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WATER CROWNED KIND.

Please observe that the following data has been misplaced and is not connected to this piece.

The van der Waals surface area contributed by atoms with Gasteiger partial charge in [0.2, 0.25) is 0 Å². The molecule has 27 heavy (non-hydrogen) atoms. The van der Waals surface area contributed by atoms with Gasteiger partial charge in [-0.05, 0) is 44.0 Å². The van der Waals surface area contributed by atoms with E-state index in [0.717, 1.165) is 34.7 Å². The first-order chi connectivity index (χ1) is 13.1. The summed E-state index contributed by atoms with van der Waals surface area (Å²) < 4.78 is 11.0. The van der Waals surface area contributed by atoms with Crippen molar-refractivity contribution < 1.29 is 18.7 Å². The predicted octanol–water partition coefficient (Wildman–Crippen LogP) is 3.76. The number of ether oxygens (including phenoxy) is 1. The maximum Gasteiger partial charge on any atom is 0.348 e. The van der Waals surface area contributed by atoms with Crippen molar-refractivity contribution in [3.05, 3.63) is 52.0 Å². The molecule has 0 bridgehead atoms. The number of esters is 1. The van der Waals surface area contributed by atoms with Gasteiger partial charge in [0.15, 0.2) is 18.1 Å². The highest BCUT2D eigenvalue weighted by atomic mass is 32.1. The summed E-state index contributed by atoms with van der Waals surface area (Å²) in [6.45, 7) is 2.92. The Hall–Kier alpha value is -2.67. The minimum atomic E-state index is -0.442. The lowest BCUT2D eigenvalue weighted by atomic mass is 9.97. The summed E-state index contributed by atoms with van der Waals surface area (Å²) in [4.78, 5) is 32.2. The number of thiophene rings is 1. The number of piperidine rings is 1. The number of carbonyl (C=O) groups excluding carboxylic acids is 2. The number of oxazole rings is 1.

— panics were organised and lands taken up for tbs purpose of building a conduit to carry tbs waters of tbs Yakima upon the lands; but the surveys demonstrated the impracticability of this scheme for organ isations controlling only limited capital. Finally tbs Konncwock Ditcb company woo organised by the settlers of Konne wock, or Piety Flat. Their plans were not of an extensive character, and as they wars poor men they were their own con tractors and builders. Among the pro jectors of this ditcb were I. N. Lord, Jos eph Bart hoist, Sr., O. V. Fowler. Matt Bartholet and Robert Dunn. They en dured great hardships, but it was tbeir salvation and they persevered under the moot trying circumstances. Captain Dunn relates how he worked on the ditch la tbs dead of winter with no covering for bis hands, through being too poor to boy floras, and subsisting almost entirely on potatoes and salt. This is a sample of what these pioneer* endured, and some of them bad to ride miles to and from the work. But when they obtained water they felt well repaid, for the lands yielded moot bountifully. A still better time was coming, for a powerful corporation was being organised that realised the rich re turns to be made on the investment by ir rigating the Snnnyside country, and for this purpose the rights of the Konnewock company most be secured. Terras satis factory and advantageous to the owners of the ditch stock were agreed upon and tbetraaaferof the property was made to the Northern Pacific, Yakima A Kittitas Irrigation company. This company hau spent a year of time and over 140,000 in surveys and knew ex actly tbs nature of the undertaking in which it had embarked. The first sur veys under J. D. Mclntyre had proven unsatisfactory, but with the engagement of C. R. Rock wood as chief engineer, and Wm. Hammond Hall, state irrigation en gineer of California, as consulting en gineer, the work has progressed rapidly and on scientific principles. Paul Schulze, of Tacoma, Is the presi dent of the company, and it has been one of the pet projects of his teeming brain, and for its success he has bent every en ergy and made every effort. Hehas been ably assisted by Mr. Walter N. Granger, the resident manager and one of the di rectors, who has vigilantly looked after tbs company’s interests, and contributed greatly to bringing the present work to Its successful completion. Another of ficer, who, in his department as chief en gineer, has proven worthy of the confi dence reposed in him and of the high cre dentials he carries, is C. R. Rock wood. ‘Tbs burdsn of success or failure has fallen largely upon him, but bis work has met with the full approval of Mr. Hall, the consulting engineer, who is known, at Isnst by reputation, wbsrevjr in the United States irrigation engineering has been attempted The name of the company embrace* Kittitas for tbs reason that it is contem plated to eventually embrace that valley la tbs system. To appreciate the extent of tbs project which the company Intend* to carry out it must be understood that a great volume of water will be required, and in order to secure this and provide against any shortage in seasons that are especially dry it was deemed necessary to .provide vast storage reservoirs in the mountains, so as to hoard op the water at that season when not needed for irriga tioo purposes and when it would other wins go to waste, and to turn it into the natural channels when most required. With this in view the company appropri atsd, and improved by means of dykes and dams. Lakes Cle-Elum, Kitchelasand Katchsss, at the headwaters of the Yak ma, and Bumping, or Tannin lake, at tbs bead of tbs Natchces. Among the il lustrations in Tux Hkbau> today is one of a view of Lake Katchoes at the dam. That tbs extent of the work done can be partially comprehended it is only neces sary to any that what appears to beadam of modest proportions is really 20 feet in height, while that at Bumping lake is 40 fitst, and that if tbs waters from the stor age reservoirs were turned loose they would flood tbs country pretty generally In Yakima county two main lines of canals wars projected, known as the up per and lower canals, and it is the first section of tbs lower one that has Just been completed. This canal begins at a point two miles below Union Gap, where a great dam 860 last long extends across the river and seven fort above the natural water mark. Tbs dam has a concrete foundation two lest in depth, laid on the rock forming the bed of the river, and a massive ooden superstructure is fastened Is this concrete foundation by huge steel binges. This superstructure will be raised only during the irrigating season, and is ft arranged that salmon and other Ash will not be hindered in reaching spawning ground. Hero on the north beak of the river are the head gates or in take, which is also a work of engineering Skill. Tbs dimension! of the canal are flfi last wide on the bottom, 62 feet wide oa top. and will carry 36,003 cubic feet of stand ship. When completed it wiiTbe • miles long, and Engineer Rock wood estimates that the land* reclaimed, with a population no greater than on similarly favored leads in California, will support 60,060 people. Some of the work is ex foamely heavy, as can be seen by the cot taken from a photographic view which is presented on the title page of The Hrb ald. Hers, la a distance of GOO feet, •ear 25,000 cubic yards of earth were re- Tbs Intake of the upper line or main eaaal will be at the wagon rood bridge asmas the Watch iss river sad near the present bead of the Hubbard ditch. The i«6i to ba covered are the upper lands of tbs Saaayaids—76,ooo acres; the irri gable leads oa tbs Colombia slope of the Rattlesnake moontsias-TOJWOacres; the aad*t hole‘lands on lbs west side of the 'aO.wiL.. Tli, c ‘r , nal from the Natcbees to Union Gap. a distance of fourteen miles, will be an im mense affair, carrying five times as modi water as the lower canal, or 165,000 cubic feet a minute. At Union Gap the waters will be separated, one branch being car ried across the river by pipe line at an ele vation of 2JO feet, thence along the up per Sunny side, and Anally through a gap in the Rattlesnakes to the Columbia slope, a distance of 116 miles. The second branch will follow around the bills t\t Union Gsp and out upon the reservation lands and thence along the base of the bills to below Prosser, a distance of 76 miles. Three are immense undertakings in themselves, but the laterals, which are also to be built, will have an aggregate length of between 600 and 700 miles. The company owns ail of the odd numbered sections along tbs line of the canal, hav ing acquired them through purchase from the Northern Pacific Railroad company, and it is only through these holdings that so great an enterprise was made possible, as the system outlined is the most ex tensive in the United States, if not in the world. Tfte Klsiissi at A«sa. As a result of irrigation C V. Fowler last year raised hope that measured inches in length. Mr. Chas. Carpenter ■aye they were superior to any he had previously seen. Solitary and alone, with the excep tion of his caynae, and perched high upon one of the hills that formed the background of the scene of the cele bration of the big ditch on Satur day last, was Frank Olney. Below him was the great crowd, the music, the firing of anvils and other indications of enjoy ment; but his eyes constantly strayed beyond this and across the wide expanse of river to the fair lands which, to him, were forbidden under penalty of death tor he had killed one of his own race. There his Indian mother lay buried, and there his wife occupied his former home and cared for tbeir children; but a price was upon his head the moment he crossed the boundaries, and he dared only to rest bis eyes on the wide expanse of prairie thst should know his tread no more. The wine broken at the christening was of the high priced character, and many a groan went up at what was considered a wanton waste by those who regretted not being aide to get a bumper of it. The basket picnicers got caught out in a shower, which made them think that while irrigation was a splendid thing it was possible to get too much of it, or at least at inopportune times. A large number of ladies, gentlemen and boys attended the celebration or. horseback, and in numbers presented quite an imposing sight as they galloped op the road. Photographer Ham ocher and an artist for the Tacoma Nem were present with their cameras and took a number of views. One of the ladies sent a toy boat, dec orated with white and bine ribbons, down the ditch at the opening of the beadgatee, presumably to counteract the evil effects of the champagne. The wine disappeared at once, as it usually does when opened, bat the emblem of Francis Morphy could be seen for some time— until it floated around the bend. TAKffIA AND THE STATE. litemtlig Items of Ins Iron Tillmi ud Its Sebirbs. Mis mf «*es<B, facto, fancies. Per eamala, eat a He>Dge-Paage af Paragraphs af Bverg Description. Miss E. M. Unthank, of Tacoma, in the gneat of Mra. J. B. Reavis. Louie Clements ha* returned from Hot Spring* greatly improved in health. Mra. I. M. Krutz and children left for Spokane Tuesday on a visit to Mra. L. F. Gordon. Gardner G. Hubbard, of the Moxee company, left on Monday morning for hi* pome in Washington, I). C. Attorneys H. J. Snively, J. B. Reavis and Edward Whitson were in Ellenshurgh this week attending to legal business. O. Hinman, of Elienaburgh, was in tha city Monday. He waa a maxed at th« program made since he was her* three yean ago. Joseph Green, of Seattle, hat been elected lolooel, and W. 8. Shank, of Ta coma. lieutenant-colonel of the First regi ment. N. G. W. Mrs. Harkne ss an I Mrs. Martin, who have b*en visiting their sister, Mrs. P. J. Flint, left for their homes at Fakraat- City, Monday. H. S. Huson, formerly assistant chief engineer of the Northern Pacific Railroad company, has been nominated for may* r of Tauoma 1 y the republicans. Chas. H. Lombard, Thr Hebaui’s cor respondent at Fort Himcoe, spent several day* in tlie city daring the past week visiting with friends and relatives. Samuel Storrow returned from Wenat chee on Monday. He reports that the snow on tl»e divide beyond Ellenahnrgh to be three and ooe-half fast in depth. The tenth annual convention of the Eastern Washington Woman’* Christian Temperance Union will meet at Daven port, Wednesday and Thursday, May 11 and 12. Andrew Jackson is now the highly sa vored democratic name of Seattle's new chief of pol<ce. He succeeds Bolton Rogers, who was deponed by Mayor Ronald. Alexander Parker bse been nominated by the democrats of Tacoma for mayor, and will contest for this honor with 11. 8. Hosoo. The battle promisee to be folly as interesting end spirited as the recent om bald ia Seattle, in which the demo crats achieved such a signal victory. THE YAKIMA HERALD: THURSDAY, MARCH 31, 1892. Mrs. Harrelson, of Missouri, accom panied by two of her nieces, arrived in the city on Saturday last to spend the summer with her sister, Mrs. G. M. Mc- Kinney. Colonel Patrick Henry Winston wishes it distinctly understood that be is not a candidate for governor. This removes a most conspicuous and picturesque figure from the race. Senator Dolph’s bill authorising the payment of |1.25 per acre to settlers on the even numbered sections within the forfeited land grants of Washington and Oregon has passed the senate. Colonel Will Vischer will soon start on a lecturing tour throughout the state, in the interest of temperance and to show the results of the Keeley bi-chloride of gold treatment. The Grand lodge of Odd Fellows wi 1 meet in Walla Walla on the oth of May for a three duys’ session. The gathering will include the Grand Assembly degree of Rebekah and the Grand Encampment. T. L. Savage, a merchant and govern ment inspector of Chinese residing in Stevens county, spent a couple of days in the city during the post week. Mr. Sav age was formerly a partner of F. R. Reed in the mercantile business at various points aioug the Northern Pacific In Idaho and Montana. The Great Northern company haa sent circular* to the preferred stock holders, offering the privilege of subscribing to the extent of 75 per cent of their hold ing! to $15,000,000 new f*»ur per rent col lateral trust bond*. The proceed# of theee bonds will be a*ed to complete the Pacific extension from Spokane to Puget Bound. For the benefit of the disciples of Isaac Walton Tub Hkbald will state that the law makes it a misdemeanor to catch or have in possession any trout previous to May Ist. The penalty is a fine of not lees than $lO nor more than SIOO, or impris onment for not Itesdhan three nor more than five months, or both fine and im prisonment. F. H. Oliver, inspector of Chinese and opium brought two celestial* down from Ellenaliurgh Monday, (j»r examination b-fore U. 8. Commissioner llenlon on the charge of concealing mist imped opium One of the defendants was l«und over t« bi tried at the next turn of feileral court at Walla Walla, ami the oilier one was dig -I urged. Dr. Wm. G. Coe purchased a cay use one day last week, for a dollar and six hits, and the former owner threw in a bridle to hind the bargain. Dr. Coe bmk his new acquisition home and got him as far as the stable door when the animal laid down and the doctor had to expend S3O worth of strength in dragging him In- I le. There ia now a caynae tor sale for $61.23, the doctor being milling to loose a half a dollar in order to rind a goo-' home for the animal. Buckley Ranier: All attention is cen tered upon the hand the hop loose is g ■ ing to take in the situation this year, and from present indications a big war will be poshed for supremacy. It was die covered during the past week that myr iads of the pests have been hat-bed om on tlie ground about the vines, a thir g heretofore unknown and unprovided for. The general situation shows some im provement. and though transactions are ecarce, owing to limited supply,' the deal ers have had the deal pretty much in their own hands. A pleasant party was given at the Yak ima club rooms on Friday of last week at which some novel features in the way ot amusements were introduced and a lunch of chocolate, cake and ice cream served. Among those present were Mr. and Mr*. W. L. Steinw eg. Mr. and Mrs. T. M. Vance. Miss Wheeler. Mr. and Mrs. Ed. Whitson, Mr. and Mrs. R. B. Milroy. Mr and Mrs. W. F. Sawyer, Mr. and Mrs. F. B. Shard low, Mr. and Mra. Geo. Donald, Miss Donald, Mr. and Mrs. J. D. Cornett, Mrs. Walt, Mr. and Mrs. A. B. Weed Mr. and Mrs. H. C. Humphrey, Mr. and Mrs. Fngsley, Mr. and Mra. W. H. Chap man, Mra. H. J. Snively, Mr. and Mrs R. Strobach, Miss Msttoon, H. H. Lom bard, L. K. Sperry. I. H. Dill*. Chan. H Lombard, Dr. W. H. Hare and E. M. Reed. The Stock Breeders’ Association of Washington met at Elienaburgh March 22d, and in the afternoon effected per manent organ!ration by the election of A. T. Vandevanter. of King county, pres ident; George Blyth, of Douglas coanty, irat vice president; Charles 1. Helm, of Kittitas, second vice president; L. K. Cogswell, of Cbehalia, third vice presi dent; William F. Retwir, of Walla Walla, fourth vice president; J. W. Bean, of Elienaburgh, Sr-retary; Jamca Hart, of Kent, treasurer. The bonds of the secre tary and treasurer were fixed at SI,OOO and .2 JCO respectively. The executive co n miitee i* composed of the officer* elected. Tlie initiation fee waa fixed at $6 ai d annual dues at $2. An advisory commit teeman was chosen fur each county rep resented, and each county will be entitled toons. Peter Bellus, of Puyallup, arrived in the city Monday ami I* making prepara tions for taking pooaeoaioa of tha Hotel Yakimi.of which he has completed the purchase. Mr. Beilnc bought the irate! h iilding of David Wilson, of Tacoma for $25,000 and soon the arrangements were perfected for bnying (he furniture, stock and fixtures of W. Wallace Atherton. This important deal was consummated through the agency of Mr. James Knox, of the firm of Knox A McGowan, who is doing a good work for the Yakima coun try through inducing men of means, en ergy and reputation to locate here. Mr. Bellas is e hotel manager of ability and high standing and the patrons of the Yakima may be assured the! this valua ble property will seqaire added fame under hie management. Mr. Bellas ex pects to Inks possession of the hotel i n about a week. —Choice oats sad chop barley for rata at North Yakima Roller Mill*. 14-tf IT PAYS To bo cautious In the choice of medi cine*. Many are injured by trying ex periments with compound* purportin' to bo blood - purifiers, the prim'p i recommendation of which would m i:i t» ba their “cheapness.” IVin ; made up of worthless, though net clwry* Irtrmioss, they may well ba “chsap;* 1 but, in the end. they r.rc dear. The most reliable medicine.* arc costly, and can be retailed ot mod erate prices, only when the manufactur in'* chemist handles the raw materials in larga quantities. It l.i economy, therefore, To Use Ayer’s Sarsaparilla. Die valuable com|<«aeals of which are Imported, wholesale, by Dio J. C. Ayer Cu. frotn Die regions where these articles are richest lu medicinal properties. “It I* a wonder to ire that any other Dun Ayer’s Sarsaparilla has a slaw i:i D o market. If people consulted their own la t.-rest, they would never use any other; for It Is not only the best, but, on account cf Its . concent rated strength and purity, it Is the most economical/’ James !•’. Duffy, Drug gist. Washington st.. Providence, It. 1. Dr. A. I- Almond, Druggist. Liberty. Vn., Writes: “Leading physicians la this city prescribe Ayer’s Sarsaparilla. 1 have sold It (or eighteen years, an I have Die highest regard for Its healing qualities." “Although the formula is known to the trade, there can Ikj no successful imitation ot Ayer's Sarsaparilla. Without having the enormous facilities of Die J. C. Ayer Co., It is Impossible for other parlies to put together such valuable Ingredients, at the law cost of Ayer's Sarsaparilla It stands at the bead of all similar prepara tions."—Mark A. Jones. 60 years a druggist, ao Cambridge st., E. Cambridge, Mass. Or. 1. C. AYER & CO., Lmll, Miss. Sold by all Irragglsto. Price $1; els boiil.e.t-i. B BotUes cared He. va Caanous la.. July, iB6O. I srae suffering 10 yours from ebooks in my Dead, to much so tbot at times 1 didn’t expect toreoovor. I took nedlotnoe from many doctors, but didn't get any relief until 1 took Pastor Koenig’s Merro Toole; the second does relieved me and a bottlee cured mo. & W. PECK. Healthier those Ever. ■All Mabcob, Col. October, 1800, II ia very ungrateful of mo that 1 have not sooner written bow mooh good Poetor Koenig'* Nerve Toole hoe done me. I must cay that every spoonful strengthened, end gave me re freshing sleep, end 1 leal better and healthier thou ever bolero. Accept my heartfelt thanke. M. KKKTZ. KOKH IQ MID. CO.. OhlOftffO, 111. ■oM hr Dmsstota at •! per Bottle. V'Mlilli%il.W. 6Betttie*-r*ft /'IHEAP MONEY TO LOAN ON FARM LANDS V/ W’hrn you want a loan call and »ec us. Whitson A Parker. M. G. WILLS’ SALOON, New M Block, Yakima Are. The new fittings and furnishings, com fortahle quarters and courteous treatment ire held oat to the public as inducement, for patronage, and the most popular ami purest makes of fine wins, Liam nil (tears Are always to be had at his Bar. The second story of the hnilding has been fitted np and partitioned off into CVliilt Kooiiim Where customers so di*|«sed can retire in seclusion for a sociable time, “far from the m«d<tanirgcrowd’s ignoble strife.” Drop in and “Smile”! TtL© Best! LINK or- - Black Hose Made. Kevins the Agency for ladle'. Oentt’ and Childroa'e Cano Blare Hosiery la tkle city, they can he had only at Ik- store of the eodmliim • HUNR7 DITTML. Ten Dollars Reward. S STRAYED FROM THE UNDERMIONRD AT H Yakima city. March lot. two work how on* aorrel. weight MSO ponnda, whit# etripe B far*, shod all round; branded with an m w over amtnrd Ren left ehoalder. one Mark kora* -hod all round; weight *J* ponnda, collar and haraens marks. ■ 8. J. LOWE, Hit ui in liiltints Garden Hose, Lawn Mowers, Sprinklers, The Latest Improved Gardening Tools. stoves - ajstxd - Plumbing and Pipe Pitting, Pocket and Table Cutlery, Lamps and Chimneys, Wire Nails, Etc. Oliver Plows, Best on Earth Dccring and McCormick Mowers, and the Hollingsworth and Tiger Rakes. These machines have no superiors. : ; THE - CELEBRATED - BAIN - WAGON Buggies, Carriages, Hacks, Sulkeys, and Carts of first class make and finish. None better. Corner Yakima Avenue and First Streets, North Yakima, Washington Lorriba-rcL &c Horsley, Furniture, Carpet, Wall Paper, Picture Frames NYIVDICA'I'E BIiOOK. Finm'Hritos'Ctlli.Slm UNGER, MULLIGAN & CO. BEAR THIS FACT IN MIND That the above firm holds out greater inducements in Bar gains than any other house East of the Cascades. WE - STAHD - PAT I And challenge Competition for Honesty and Square Deal ing. We carry Everything ! No Reasonable Price MM for 800 l aod Slot tailor. UNGER, MUT LIGAN & CO. FwMita’Mi.Sliri •'RANK B. BIIARC*LOW. JOCPf. D. ■PDAMIRL Slia.rd.lo'w | ZMldDan-iel, DRAI.ERftIN Fine Wines, Liquors. Imported & Domestic Cigars. PINK 1111.1.1 ARI> AND POOL TABLES. Soutlu HHt Corner Yakima Avenue A Front Street, One Door West of Steiner’s Hotel. Sole Apts for tke Celebrated Jesse loon Keiticky WUtUet CITY MARKET, ALL KINDS OF FRESH AND SALT MEATS, mwm phi. livkiwoest «i susrn Order* taken at Retideneei and Tklitered Fire of Charge. GEO> CAIIPKNTER. BUCELET LUMBER CO., (BtCCEM*OKB TO C. W. HENRY A CO.), • * Z3ESA.Z-.H3R.S lif ALL GRADES OF BOUGH AND DRESSED LOIBEB. Sash, Doors, Lath, Shingles, Etc. Lumber Exchanged for Hay. A. K. I,AHNON, IVtnnnflrer. Summons by Publication. In the Superior Court of Yakima County, Sta!e of Washington. ] SSD. w „ .. Action brought In the Maoqib E. Knapp. Superior Court of Yak rialulilT. nut County. Sta’e of vs. I Washington, at North ; Yakima.and complaint I.kstkk Knapp, 1 filed In the office of the Defendant. I Clerk of aald Court on the Nth day of Febru- J arv, mu. The Stale of Washington to the ahore named defendant. Yon are hereby notified that Maf.gle K. Knapp, Plaintiff, hat Hied a complaint against y..n In the Superior Court of Yakima Count)-, si a e of Washington, at North Yakima, which will come on to Us heard slaty davs alter the first publica tion of this Summons, to-wlt: slaty da.s after the£>th day of February, imrj, and unless you appear and answer the Mine on or before the -/7lh <lay of April, wr.', the same will be taken as -onfeased and the prayer of said complaint granted. The object and prayer of said complaint Is to obtain an absolute divorce from the bonds of matrimony existing between the Plaintiff and the Defendant, and to obtain custody of the children of said Plaintiff and Defendant. Witness my band and the seal of said [.< a ai.| Superior Court, aitlxed this iilh day of February, A. D. imu. DCDI.KY KsHKT.M AN, County Clerk and Clerk of the Superior Court. H. J. Shively, Plaintiff's Attoniea. .Vat Summons by Publication. In the Superior Court of Yakima County, State of Washington. Many K. Wilrv. Plaintiff, vs. K*. *B3. John 1,. Wiley. Defendant, . The Stale of Washington lo the ahore named Defendant. You are hereby notified that Mary E. Wiley. Plaintiff, has filed a complaint against you In the Superior Court of Yakima County, State of Washington, at North Yakima, which will come on to be heard sixty days after the first publica tion of this summons, to wit: sixty days after the 2Mh day of February. 1M92, and unless you appear and answer the same on or before the irfih day of April, law, the mbc will be taken as confessed and the prayer of said complaint granted. The object and prayer of said complaint Is to obtain an absolute divorce from the bonds of matrimony existing between the Plaintiff and Defendant. ._ and the seal of said [SEAL.) Superior Court>ainxed this 24th day of February. A. D. l*9s, , . „ DUDLEY EBHBLMAN. County clerk and Clerk of the superior Court. H. J. Shively, Attorney for Plaintiff. JKM Summons by Publication. In the Superior Court of Yakima County, Stale of Washington. No. Ml. Action brought in the Anna arose. Superior Court of Yak- PUintHT, lute County, State of Tfc Washington, at North Hauer T. srpse. dm Snthe othceoMJM Defendant, clerk of uld Court on jb« «h day of March. The Stale of Washington to the ahore named Defendant: Vo®.."t hereby notified that Anna Stone. Bled a complaint against you In ‘he superior C ourt of Yakima County. State of Wa.hli.xton. at North Yakima, which wIU eome on to be beard sixty day* after the first public* IL° D , < iL U, J , to-wlt: Sixty day* after the 10thi day of March. IMU; and unless you ap pear and answer the aarae on or before the nth <}*r Of Mur. MR. the same will be taken a* con •«£ ‘be prayer of *aid eomnUint granted. The object and prayer of *ald complaint I*. *b*J ‘be bond* of matrimony existing between Plaintiff and Defendant be diaaolred, on the itround of abandonment: that the common prop ert.v in eald complaint described be awarded to PlaintiiT. and that Defendant be required to pay a reasonable attorney’s fee and costa and ex ut this action, and for such other and further relief as to the Court may seem meet and proper in the premises. Witness my hand and the seal of said CbiaU Superior Court, alßxed this »tb day of March, A. D. IHRI. _ DUDLEY KBHRLMAN. County Clerk and Clerk of the Superior Court. Bus Via * Milboy. Attorneys for Plaintiff. 7 Da Titwmi Mini? IP SO, CALL ON Kay & Lucy, RESTAURATEURS (fOBMkhLT STBINXB’BD. - MEALS 26 AND 50 CENTS. Open all Hun, Baj iri lifht OPOJ HsticetoCaaien. After the 1-th of December Roslyn Goal CASH "‘XX&'&r* asagssg $6.50 JOHN KEED nI TIMCPROXS 17.